The global economy has still not overcome effects of the financial and economic crises in 2008 and 2009. Despite improvements in the American and European financial markets in 2010, the fiscal crisis in Greece and the rising U.S. deficit have caused a decline of trust in the capital markets and have overshadowed any growth in the real economy. Overcoming the recession and returning to a sustainable growth pattern is of paramount importance for the wealth and security of all nations and has an impact on almost all other policy areas. A cornerstone of the important transatlantic business partnership, German and American economic policies go beyond domestic issues and influence global markets, businesses, and governments.
There is currently no national government in the European Union (EU) that is not indebted to a certain extent. The same holds true for the United States, Switzerland, and the other member countries of the Organization for Economic Cooperation and Development (OECD). Moreover, many sub-national jurisdictions (e.g., states, cities) in these countries… Read more >
Download Policy Report The observed capital flows out of distressed countries into countries that are seen as “safe harbors” have in fact resulted in historically low yields of German and U.S. government bonds and helped the respective government budgeting. However, the current trading levels are unlikely to be sustainable and should not… Read more >
American elections are many things. One thing they rarely produce, however, is a deep and detailed discussion of policy proposals. This is particularly true for economic policy. In 2012, both presidential candidates have gone to great lengths to avoid discussing what they would actually do if elected because each is likely to… Read more >
“Risk” and “risk management” are not normally words applied to transatlantic trade. In general, observers assume trade is mutually beneficial, and that the benefits outweigh any costs. Of course, life is not so simple: even in mutually beneficial interactions, there are possible downside effects, or “risks,” where the amount of risk faced is a product of the hazard (downside effect) and the probability of that effect occurring. This essay focuses on two narrowly defined areas of government risk management in trade policy: the risks posed to consumers, the environment, and investors; and the risks posed to politicians and governments.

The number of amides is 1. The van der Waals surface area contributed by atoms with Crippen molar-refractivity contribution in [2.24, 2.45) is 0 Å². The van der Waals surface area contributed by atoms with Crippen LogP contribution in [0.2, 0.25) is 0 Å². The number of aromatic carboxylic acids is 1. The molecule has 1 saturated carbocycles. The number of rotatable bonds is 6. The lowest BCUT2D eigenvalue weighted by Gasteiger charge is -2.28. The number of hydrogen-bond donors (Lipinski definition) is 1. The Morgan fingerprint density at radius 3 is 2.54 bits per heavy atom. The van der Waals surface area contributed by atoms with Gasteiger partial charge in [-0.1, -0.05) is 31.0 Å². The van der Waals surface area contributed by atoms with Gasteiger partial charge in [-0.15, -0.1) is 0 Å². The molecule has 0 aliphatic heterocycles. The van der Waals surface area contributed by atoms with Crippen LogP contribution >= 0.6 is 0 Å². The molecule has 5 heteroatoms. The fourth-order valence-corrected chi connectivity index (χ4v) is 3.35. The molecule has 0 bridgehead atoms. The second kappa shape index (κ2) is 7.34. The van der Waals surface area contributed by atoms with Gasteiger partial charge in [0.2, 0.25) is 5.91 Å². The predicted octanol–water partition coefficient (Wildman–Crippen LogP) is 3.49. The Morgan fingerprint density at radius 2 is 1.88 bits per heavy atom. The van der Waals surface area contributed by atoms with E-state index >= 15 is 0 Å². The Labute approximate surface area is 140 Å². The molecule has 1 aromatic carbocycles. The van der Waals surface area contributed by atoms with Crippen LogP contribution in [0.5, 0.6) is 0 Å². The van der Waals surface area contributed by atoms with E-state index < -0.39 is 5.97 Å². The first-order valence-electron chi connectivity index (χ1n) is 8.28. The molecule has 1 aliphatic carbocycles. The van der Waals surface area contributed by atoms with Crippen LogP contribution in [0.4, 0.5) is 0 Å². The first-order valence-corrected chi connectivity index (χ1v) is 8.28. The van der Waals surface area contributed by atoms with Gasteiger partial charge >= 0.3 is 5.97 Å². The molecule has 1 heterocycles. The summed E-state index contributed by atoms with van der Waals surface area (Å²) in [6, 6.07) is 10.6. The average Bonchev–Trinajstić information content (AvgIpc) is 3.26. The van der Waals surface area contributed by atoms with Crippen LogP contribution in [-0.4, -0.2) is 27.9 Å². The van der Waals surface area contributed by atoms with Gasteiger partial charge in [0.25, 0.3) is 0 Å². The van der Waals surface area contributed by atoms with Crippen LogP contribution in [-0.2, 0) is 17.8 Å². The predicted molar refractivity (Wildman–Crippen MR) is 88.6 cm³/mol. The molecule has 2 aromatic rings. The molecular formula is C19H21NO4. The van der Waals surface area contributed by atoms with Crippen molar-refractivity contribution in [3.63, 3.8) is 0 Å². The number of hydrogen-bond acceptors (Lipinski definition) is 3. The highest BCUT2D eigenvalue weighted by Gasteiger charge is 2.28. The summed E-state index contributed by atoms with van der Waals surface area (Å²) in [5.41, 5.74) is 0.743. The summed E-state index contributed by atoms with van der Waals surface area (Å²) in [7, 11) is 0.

In recent years the shortcomings of both the market and of the state in providing decent housing for everyone has become particularly apparent. On the one hand housing, until recently a rather conservative inflation hedge, has increasingly become a speculative investment as new financial instruments emerged and ever more capital became available… Read more >
The euro crisis has come to a preliminary halt following the two massive liquidity injections by the European Central Bank (ECB) in December 2011 and February 2012. However, these ECB interventions and the double haircut for private bondholders of Greek debt have not brought sustained stability. Moreover, the new Fiscal Compact adopted in December 2011 by twenty-five European Union (EU) countries is not a convincing remedy for the problems of the euro area. Indeed, the euro summit diplomacy of 2011-2012 has largely been inconsistent and the institutional limbo of the Economic and Monetary Union calls for broader reforms.
China’s Importance for the Transatlantic Relationship How does the rise of China affect the transatlantic relationship? The United States and European Union are increasingly shifting their attention toward China as its economic growth and greater significance in international affairs make the country’s resurgence to the world stage a central feature of the… Read more >
The idea that the euro crisis is over is hopeful at best, naïve at worst. It is far from over. We are actually at the beginning of a dangerous new phase of political uncertainty across the eurozone that could massively impact its financial markets. On the other side of the Atlantic, continuing… Read more >
The Greek financial crisis seems finally to have been overcome, thanks to emergency European Union (EU) and International Monetary Fund (IMF) lending to the Greek government. Bondholders will have been punished, too, losing 75 percent of their capital in the transaction, and Greece itself will continue to be yoked to austerity budgets… Read more >
Same Economic Nightmares, Different Solutions: Transatlantic Approaches to International Macroeconomic Policymaking in the Face of the Crisis
Policy Report 48 argues that, in a climate of economic crisis and distress, transatlantic cooperation is still essential and must be expanded, despite current differences in policy.